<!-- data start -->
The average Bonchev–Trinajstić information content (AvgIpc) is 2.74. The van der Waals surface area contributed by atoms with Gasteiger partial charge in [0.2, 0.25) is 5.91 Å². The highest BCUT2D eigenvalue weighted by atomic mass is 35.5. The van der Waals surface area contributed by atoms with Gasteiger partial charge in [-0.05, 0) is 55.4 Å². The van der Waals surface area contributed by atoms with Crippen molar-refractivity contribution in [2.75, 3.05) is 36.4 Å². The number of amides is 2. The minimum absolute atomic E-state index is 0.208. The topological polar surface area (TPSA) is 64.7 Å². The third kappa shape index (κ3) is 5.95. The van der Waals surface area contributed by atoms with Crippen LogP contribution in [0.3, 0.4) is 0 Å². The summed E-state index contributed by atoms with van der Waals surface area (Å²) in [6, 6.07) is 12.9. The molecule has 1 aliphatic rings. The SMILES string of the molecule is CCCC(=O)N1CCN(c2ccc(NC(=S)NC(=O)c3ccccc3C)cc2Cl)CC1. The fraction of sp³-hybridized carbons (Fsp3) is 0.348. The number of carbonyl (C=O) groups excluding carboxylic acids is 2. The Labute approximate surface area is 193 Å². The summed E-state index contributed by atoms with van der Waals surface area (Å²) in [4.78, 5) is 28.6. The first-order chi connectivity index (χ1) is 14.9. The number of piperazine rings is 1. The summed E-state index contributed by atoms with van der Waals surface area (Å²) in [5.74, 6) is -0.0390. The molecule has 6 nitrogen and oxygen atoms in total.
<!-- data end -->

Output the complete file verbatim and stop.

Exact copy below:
The average Bonchev–Trinajstić information content (AvgIpc) is 2.74. The van der Waals surface area contributed by atoms with Gasteiger partial charge in [0.2, 0.25) is 5.91 Å². The highest BCUT2D eigenvalue weighted by atomic mass is 35.5. The van der Waals surface area contributed by atoms with Gasteiger partial charge in [-0.05, 0) is 55.4 Å². The van der Waals surface area contributed by atoms with Crippen molar-refractivity contribution in [2.75, 3.05) is 36.4 Å². The number of amides is 2. The minimum absolute atomic E-state index is 0.208. The topological polar surface area (TPSA) is 64.7 Å². The third kappa shape index (κ3) is 5.95. The van der Waals surface area contributed by atoms with Crippen LogP contribution in [0.3, 0.4) is 0 Å². The summed E-state index contributed by atoms with van der Waals surface area (Å²) in [6, 6.07) is 12.9. The molecule has 1 aliphatic rings. The SMILES string of the molecule is CCCC(=O)N1CCN(c2ccc(NC(=S)NC(=O)c3ccccc3C)cc2Cl)CC1. The fraction of sp³-hybridized carbons (Fsp3) is 0.348. The number of carbonyl (C=O) groups excluding carboxylic acids is 2. The Labute approximate surface area is 193 Å². The summed E-state index contributed by atoms with van der Waals surface area (Å²) in [4.78, 5) is 28.6. The first-order chi connectivity index (χ1) is 14.9. The number of piperazine rings is 1. The summed E-state index contributed by atoms with van der Waals surface area (Å²) in [5.74, 6) is -0.0390. The molecule has 6 nitrogen and oxygen atoms in total.